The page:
Keep Your Outdoor Adventures Safe and Enjoyable!
Nine tips to Ensure a Safe Camping Trip with your Horses
Camping with horses requires preplanning for you and your horse’s safety and comfort. Before you leave think about how you will keep both humans and horses well fed and watered, safe at night and warm and dry. Use these nine items as a baseline for your own trip planning checklist.
Rain and Water Protection
For those of us that rough camp without the luxury of living quarter trailers or campers, a good quality tent is a requirement. A good shelter is well worth the money. Items to look for are sturdy poles and zippers that will hold up to strong wind and rain. We used to use ground tents but have recently moved to a tent that sets up in the bed of our pickup. We like the additional water protection that the height of the truck bed affords us. Click here for a review of the CampRight truck tent.
Water makes up approximately 70% of our bodies so it makes good sense to ensure that you have a good supply of it at your campsite. One of the main principles of Leave No Trace (LNT) is to be prepared. Being prepared includes knowing about water availability. We like to bring water for horses even if we know that stock water is available. Many horses prefer the familiar taste of water from home over strange water at a campsite. To maximize storage space we use a water tank that doubles as a saddle rack. For human water we like to use gallon milk jugs that we first freeze. The frozen milk jugs keep food cool and also provide clean water for us. When we camp in the backcountry we always take a means to purify water to prevent illness. Water filters work well as do iodine tablets.
If your horse has wandered off during the night your camping trip may not be as good as you hoped for! Be sure to use something that your horse is used to i.e. something that you’ve used successfully at home. Other means of containing your stock include portable corrals (be sure that the controlling agency for your area allow these), hobbles, or picketing. Our horses are used to, and behave well with, highlines. Click here to see a demonstration for setting up a safe highline.
Food Storage From Bears and Predators
If you’re camping in bear country you must secure your food lest you encourage poor behavior from our opportunistic friends of the Ursus order. For camp use in the Pacific Northwest we generally put the coolers in the trailer and lock it tight while we ride and at night. Bears may get the most billing when it comes to food stealing but there are plenty of other forest critters that will happily enjoy your dinner while you’re away. I’ve found that chipmunks are much more adept at pilfering than we give them credit for. Keep them at bay by securing all of your food items in a sturdy container.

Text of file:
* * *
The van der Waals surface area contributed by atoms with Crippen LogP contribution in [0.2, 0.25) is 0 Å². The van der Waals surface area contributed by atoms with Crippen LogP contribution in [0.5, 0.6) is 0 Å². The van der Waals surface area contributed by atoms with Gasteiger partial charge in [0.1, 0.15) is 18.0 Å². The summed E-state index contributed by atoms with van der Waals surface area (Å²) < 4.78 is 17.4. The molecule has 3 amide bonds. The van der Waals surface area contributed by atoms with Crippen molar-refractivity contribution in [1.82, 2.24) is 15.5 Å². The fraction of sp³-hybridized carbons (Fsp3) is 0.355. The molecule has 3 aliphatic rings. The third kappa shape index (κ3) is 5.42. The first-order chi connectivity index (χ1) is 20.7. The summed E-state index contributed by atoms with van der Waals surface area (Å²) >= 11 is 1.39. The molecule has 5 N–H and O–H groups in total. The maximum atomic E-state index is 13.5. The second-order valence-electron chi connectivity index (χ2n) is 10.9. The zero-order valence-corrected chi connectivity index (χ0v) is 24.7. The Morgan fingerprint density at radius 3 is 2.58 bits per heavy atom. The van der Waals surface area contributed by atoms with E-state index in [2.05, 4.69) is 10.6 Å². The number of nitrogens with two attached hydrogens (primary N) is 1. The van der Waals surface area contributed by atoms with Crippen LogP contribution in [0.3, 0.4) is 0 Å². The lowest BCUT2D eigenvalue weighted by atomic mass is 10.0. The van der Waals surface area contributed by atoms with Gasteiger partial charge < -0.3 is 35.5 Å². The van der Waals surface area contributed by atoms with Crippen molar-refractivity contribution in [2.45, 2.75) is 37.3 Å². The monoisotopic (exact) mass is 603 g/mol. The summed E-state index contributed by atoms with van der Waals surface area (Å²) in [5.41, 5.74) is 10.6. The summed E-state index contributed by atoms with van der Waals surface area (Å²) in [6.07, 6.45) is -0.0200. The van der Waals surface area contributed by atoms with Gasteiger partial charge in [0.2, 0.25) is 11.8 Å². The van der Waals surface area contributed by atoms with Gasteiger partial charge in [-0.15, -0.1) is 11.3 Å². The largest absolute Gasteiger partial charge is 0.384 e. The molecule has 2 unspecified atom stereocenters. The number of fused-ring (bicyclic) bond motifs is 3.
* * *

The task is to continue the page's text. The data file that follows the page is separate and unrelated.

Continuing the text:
Mosquitoes and flies can make an otherwise perfect weekend miserable so you’ll need these for both you and your stock. We like the spray on types that bond to hair and last for a few days without reapplying. Pyrethrin seems to be the common denominator for these sprays. For human use sprays containing DEET our are bug juices of choice. For buggy evenings we put blankets on the stock and spray their bellies to keep the worst bugs off of them.
Coats and Blankets
Horse blankets are not just for buggy nights. Cool evenings are the norm in many popular camping areas, especially those in higher elevations. Your horse will be much more comfortable with a light blanket on a cool night. For you and me a jacket should also be a required piece of gear, readily handy both at camp and on the trail. A jacket can keep you dry and comfortable during a summer shower and ward off chills around the campfire. For summer riding we like to keep Frogg Toggs in our saddle bags. They’re very lightweight and waterproof. Click here for a review of Frogg Toggs.
A first aid kit is a necessity for saddle bags, truck, and trailer. A sharp knife should also be in your pocket whenever you’re near horses. Besides being able to spread peanut butter a good knife can also cut a lead line in an emergency. A lightweight emergency kit accompanies me on all of my rides as well.
Bring your sunscreen. Even on a cloudy day nasty sunburns are possible. If your horse has pink skin you may want to put some sunscreen on his nose as well. I like to wear long sleeve shirts and a bandana around my neck to prevent sunburn as well.
Nights in the backcountry can be much darker than home so bring several good flashlights at a minimum. I also like to keep an old style gas lantern in the trailer and fueled. If you’re uncomfortable with flammable materials there are battery powered lanterns available.
Thinking, and planning, about your trip, beforehand, will help to ensure that both you and your stock have a safe and enjoyable outing this trip and many more.
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